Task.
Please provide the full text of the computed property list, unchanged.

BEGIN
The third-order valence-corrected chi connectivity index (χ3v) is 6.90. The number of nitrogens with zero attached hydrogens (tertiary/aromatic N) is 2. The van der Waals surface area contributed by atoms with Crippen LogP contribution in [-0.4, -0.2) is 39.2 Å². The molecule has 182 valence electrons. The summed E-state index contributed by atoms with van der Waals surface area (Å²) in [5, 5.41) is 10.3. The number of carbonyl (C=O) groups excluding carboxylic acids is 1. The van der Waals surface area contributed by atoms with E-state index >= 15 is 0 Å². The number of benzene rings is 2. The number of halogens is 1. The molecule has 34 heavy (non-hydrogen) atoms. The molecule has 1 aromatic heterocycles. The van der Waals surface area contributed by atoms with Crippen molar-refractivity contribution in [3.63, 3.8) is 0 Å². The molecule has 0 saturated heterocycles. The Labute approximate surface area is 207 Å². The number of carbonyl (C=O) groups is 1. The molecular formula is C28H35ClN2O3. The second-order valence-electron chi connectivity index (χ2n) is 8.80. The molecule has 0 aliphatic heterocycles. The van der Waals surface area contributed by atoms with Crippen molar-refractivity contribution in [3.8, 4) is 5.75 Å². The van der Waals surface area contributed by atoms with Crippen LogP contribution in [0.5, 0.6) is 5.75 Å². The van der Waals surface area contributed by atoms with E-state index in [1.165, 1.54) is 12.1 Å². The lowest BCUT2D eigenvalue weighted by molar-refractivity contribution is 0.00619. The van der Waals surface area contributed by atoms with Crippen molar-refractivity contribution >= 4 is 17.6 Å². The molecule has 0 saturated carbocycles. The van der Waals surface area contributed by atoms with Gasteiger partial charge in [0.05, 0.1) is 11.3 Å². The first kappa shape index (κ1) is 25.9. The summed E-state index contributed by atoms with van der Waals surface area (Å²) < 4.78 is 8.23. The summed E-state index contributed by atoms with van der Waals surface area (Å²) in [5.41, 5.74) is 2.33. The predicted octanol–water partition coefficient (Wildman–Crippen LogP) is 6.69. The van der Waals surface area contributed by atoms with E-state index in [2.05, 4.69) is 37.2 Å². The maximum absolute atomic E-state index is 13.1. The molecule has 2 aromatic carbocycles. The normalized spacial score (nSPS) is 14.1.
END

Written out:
The third-order valence-corrected chi connectivity index (χ3v) is 6.90. The number of nitrogens with zero attached hydrogens (tertiary/aromatic N) is 2. The van der Waals surface area contributed by atoms with Crippen LogP contribution in [-0.4, -0.2) is 39.2 Å². The molecule has 182 valence electrons. The summed E-state index contributed by atoms with van der Waals surface area (Å²) in [5, 5.41) is 10.3. The number of carbonyl (C=O) groups excluding carboxylic acids is 1. The van der Waals surface area contributed by atoms with E-state index >= 15 is 0 Å². The number of benzene rings is 2. The number of halogens is 1. The molecule has 34 heavy (non-hydrogen) atoms. The molecule has 1 aromatic heterocycles. The van der Waals surface area contributed by atoms with Crippen molar-refractivity contribution in [3.63, 3.8) is 0 Å². The molecule has 0 saturated heterocycles. The Labute approximate surface area is 207 Å². The number of carbonyl (C=O) groups is 1. The molecular formula is C28H35ClN2O3. The second-order valence-electron chi connectivity index (χ2n) is 8.80. The molecule has 0 aliphatic heterocycles. The van der Waals surface area contributed by atoms with Crippen molar-refractivity contribution in [3.8, 4) is 5.75 Å². The van der Waals surface area contributed by atoms with Crippen LogP contribution in [0.5, 0.6) is 5.75 Å². The van der Waals surface area contributed by atoms with E-state index in [1.165, 1.54) is 12.1 Å². The lowest BCUT2D eigenvalue weighted by molar-refractivity contribution is 0.00619. The van der Waals surface area contributed by atoms with Crippen molar-refractivity contribution >= 4 is 17.6 Å². The molecule has 0 saturated carbocycles. The van der Waals surface area contributed by atoms with Gasteiger partial charge in [0.05, 0.1) is 11.3 Å². The first kappa shape index (κ1) is 25.9. The summed E-state index contributed by atoms with van der Waals surface area (Å²) < 4.78 is 8.23. The summed E-state index contributed by atoms with van der Waals surface area (Å²) in [5.41, 5.74) is 2.33. The predicted octanol–water partition coefficient (Wildman–Crippen LogP) is 6.69. The van der Waals surface area contributed by atoms with E-state index in [2.05, 4.69) is 37.2 Å². The maximum absolute atomic E-state index is 13.1. The molecule has 2 aromatic carbocycles. The normalized spacial score (nSPS) is 14.1.